Globalization

Globalization: The Crucial Phase

EDITED BY Brian Spooner
Copyright Date: 2015
Pages: 392
https://www.jstor.org/stable/j.ctt13x1n5s
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  • Book Info
    Globalization
    Book Description:

    Throughout human history, the rate of world population growth overall has been outpaced by the rate of urban population growth. Right now, more the half the world's population lives in cities, and that proportion will only increase in the next fifty years. Rapid urban growth accelerates the exchange of ideas, the expansion of social networks, and the diversity of human interactions that accompany globalization. The present century is therefore the crucial phase, when the world's increasing interconnectedness may give rise to innovation and collaboration or intensify conflict and environmental disaster.

    Bringing together scholars of anthropology and social science as well as law and medicine,Globalization: The Crucial Phasepresents a holistic and comprehensive understanding of the way the world is changing. The contributors reveal the changing scale of social, economic, and financial diversity, examine the impact of globalization on the environment, health, and nutrition; and consider the initiatives to address the social problems and opportunities that arise from global migration. Collectively, these diverse interdisciplinary perspectives provide an introduction to vital research and policy initiatives in a period that will bring great challenges but also great potential.

    Contributors: Nancy Biller, Christina Catanese, Robert J. Collins, Megan Doherty, Zhengxia Dou, Richard J. Estes, James Ferguson, David Galligan, Mauro Guilln, Cameron Hu, John D. Keenan, Alan Kelly, Janet M. Monge, Marjorie Muecke, Neal Nathanson, Sarah Paoletti, Adriana Petryna, Alan Ruby, Theodore G. Schurr, Brian Spooner, Joseph S. Sun, Zhiguo Wu, Huiquan Zhou.

    eISBN: 978-1-934536-79-7
    Subjects: Anthropology, Population Studies

Table of Contents

  1. Front Matter
    (pp. I-IV)
  2. Table of Contents
    (pp. V-VI)
  3. Figures
    (pp. VII-IX)
  4. Tables
    (pp. X-X)
  5. Contributors
    (pp. XI-XIV)
  6. Preface
    (pp. XV-XX)
  7. Introduction
    • 1 Globalization via World Urbanization: The Crucial Phase
      (pp. 1-22)
      Brian Spooner

      Globalization is on everyone’s lips, but poorly grasped, and inadequately explained. Like many other terms that are common in everyday conversation, such as democracy or capitalism, its currency trumps our ability to give it an exact meaning. Since it was not coined as a scientific term, we cannot restrict its use to the objectives of social scientists. Definitions in the literature vary with the special interests of each writer. But it flourishes in general usage because it captures the accelerating rate of change we see all around us, much of which extends our day-to-day experience beyond the local and national...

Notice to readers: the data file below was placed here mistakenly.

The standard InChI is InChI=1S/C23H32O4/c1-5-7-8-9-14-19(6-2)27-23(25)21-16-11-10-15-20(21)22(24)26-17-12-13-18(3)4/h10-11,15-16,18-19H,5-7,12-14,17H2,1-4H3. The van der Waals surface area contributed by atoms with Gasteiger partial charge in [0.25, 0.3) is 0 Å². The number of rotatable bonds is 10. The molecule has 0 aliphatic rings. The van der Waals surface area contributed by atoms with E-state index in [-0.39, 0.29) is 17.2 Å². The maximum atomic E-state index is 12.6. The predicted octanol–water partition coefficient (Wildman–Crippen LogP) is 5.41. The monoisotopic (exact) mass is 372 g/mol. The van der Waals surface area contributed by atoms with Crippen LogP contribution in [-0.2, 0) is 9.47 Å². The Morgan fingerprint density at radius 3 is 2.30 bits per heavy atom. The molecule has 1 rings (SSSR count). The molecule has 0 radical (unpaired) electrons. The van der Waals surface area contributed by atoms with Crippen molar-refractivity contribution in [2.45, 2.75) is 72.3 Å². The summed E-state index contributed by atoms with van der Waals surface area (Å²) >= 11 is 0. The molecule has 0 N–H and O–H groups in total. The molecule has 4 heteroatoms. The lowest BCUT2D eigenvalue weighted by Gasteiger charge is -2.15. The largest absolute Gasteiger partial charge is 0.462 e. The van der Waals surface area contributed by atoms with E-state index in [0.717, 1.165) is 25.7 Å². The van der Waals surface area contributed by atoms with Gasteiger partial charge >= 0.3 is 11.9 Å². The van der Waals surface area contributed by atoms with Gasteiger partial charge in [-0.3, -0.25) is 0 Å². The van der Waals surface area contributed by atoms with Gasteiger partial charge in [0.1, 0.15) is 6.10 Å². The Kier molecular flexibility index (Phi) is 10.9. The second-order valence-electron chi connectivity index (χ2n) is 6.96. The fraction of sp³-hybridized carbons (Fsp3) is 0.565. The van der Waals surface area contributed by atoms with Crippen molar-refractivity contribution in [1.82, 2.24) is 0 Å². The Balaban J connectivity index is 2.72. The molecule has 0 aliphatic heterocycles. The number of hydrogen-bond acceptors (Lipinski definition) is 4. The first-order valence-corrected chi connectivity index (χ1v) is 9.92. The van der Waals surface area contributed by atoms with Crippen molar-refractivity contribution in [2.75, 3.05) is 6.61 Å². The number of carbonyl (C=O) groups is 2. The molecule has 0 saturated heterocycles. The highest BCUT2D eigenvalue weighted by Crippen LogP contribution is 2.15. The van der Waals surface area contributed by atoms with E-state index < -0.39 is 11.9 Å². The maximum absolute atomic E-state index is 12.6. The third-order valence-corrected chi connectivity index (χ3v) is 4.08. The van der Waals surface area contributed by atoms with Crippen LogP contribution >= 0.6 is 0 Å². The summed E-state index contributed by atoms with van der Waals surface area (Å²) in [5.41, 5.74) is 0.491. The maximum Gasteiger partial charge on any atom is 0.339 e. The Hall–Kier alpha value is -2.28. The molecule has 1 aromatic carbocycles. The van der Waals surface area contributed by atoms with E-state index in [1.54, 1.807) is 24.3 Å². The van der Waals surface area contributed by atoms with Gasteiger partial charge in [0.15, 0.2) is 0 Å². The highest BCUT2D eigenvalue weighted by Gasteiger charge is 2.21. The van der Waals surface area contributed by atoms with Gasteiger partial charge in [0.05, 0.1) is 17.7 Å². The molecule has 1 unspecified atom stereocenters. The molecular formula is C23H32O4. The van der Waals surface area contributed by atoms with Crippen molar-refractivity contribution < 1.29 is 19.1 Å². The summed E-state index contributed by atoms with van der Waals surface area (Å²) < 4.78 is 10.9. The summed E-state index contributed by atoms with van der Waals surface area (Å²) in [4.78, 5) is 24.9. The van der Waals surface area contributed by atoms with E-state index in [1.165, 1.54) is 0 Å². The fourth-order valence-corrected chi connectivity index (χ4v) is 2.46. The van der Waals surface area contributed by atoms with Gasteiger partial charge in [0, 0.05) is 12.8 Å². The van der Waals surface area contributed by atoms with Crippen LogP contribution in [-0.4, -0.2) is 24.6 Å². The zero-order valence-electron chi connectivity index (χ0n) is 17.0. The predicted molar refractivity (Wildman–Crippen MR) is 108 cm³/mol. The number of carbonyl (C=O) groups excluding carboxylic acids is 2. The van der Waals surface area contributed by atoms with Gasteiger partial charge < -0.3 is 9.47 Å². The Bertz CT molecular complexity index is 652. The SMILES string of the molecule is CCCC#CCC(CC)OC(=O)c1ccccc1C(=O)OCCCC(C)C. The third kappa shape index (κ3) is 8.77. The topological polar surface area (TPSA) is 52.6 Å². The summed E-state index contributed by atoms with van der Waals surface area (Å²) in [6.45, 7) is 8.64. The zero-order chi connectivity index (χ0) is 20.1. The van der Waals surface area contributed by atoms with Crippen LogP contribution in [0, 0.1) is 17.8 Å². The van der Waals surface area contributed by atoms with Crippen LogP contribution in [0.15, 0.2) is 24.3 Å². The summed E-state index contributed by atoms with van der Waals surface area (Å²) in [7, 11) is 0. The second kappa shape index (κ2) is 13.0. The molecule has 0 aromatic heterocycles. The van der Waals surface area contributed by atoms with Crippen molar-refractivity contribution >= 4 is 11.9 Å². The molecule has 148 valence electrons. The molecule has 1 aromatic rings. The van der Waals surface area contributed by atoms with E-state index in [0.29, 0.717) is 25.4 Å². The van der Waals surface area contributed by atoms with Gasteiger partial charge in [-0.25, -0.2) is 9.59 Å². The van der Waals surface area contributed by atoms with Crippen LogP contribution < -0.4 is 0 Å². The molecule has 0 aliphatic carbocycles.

8. Part One: Assessment
    • 2 Development Trends Among the World’s Socially Least Developed Countries (SLDCs): Reasons for Guarded Optimism
      (pp. 23-70)
      Richard J. Estes

      Following decades of steady social decline many of the world’ssocially least developed countries(hereafter SLDCs) are beginning to show evidence of significant progress in meeting at least the basic material and social needs of their growing populations (AfDB 2011, 2013; Collier 2007; ESCAP 2012; UNDP 2011; UNICEF 2012).¹ This progress occurred during a period of a worldwide economic recession (2007–2009) and, hence, at a time when most development specialists expected that the social, political, and economic conditions of the SLDCs would worsen rather than improve. This expectation was well-founded given the decades-long declines in development that took place...

    • 3 Human Genetic Diversity in a Global Context
      (pp. 71-114)
      Theodore G. Schurr

      When speaking about globalization in a social science context, one immediately thinks of the circulation of capital, culture, and ideas around the world. This process is leading to changes in social forms, cultural modes, and political and economic mechanisms across the globe. Such changes are linked to the increasing urbanization of the world’s population, which, in turn, brings more people into contact and promotes interactions between them. The range of experiences resulting from this exposure to new people and ideas presents real challenges for understanding events that are happening around us and the meaning of these changes.

      Globalization today can...

    • 4 The Global Financial and Economic Crisis: A Drama in Three Acts
      (pp. 115-142)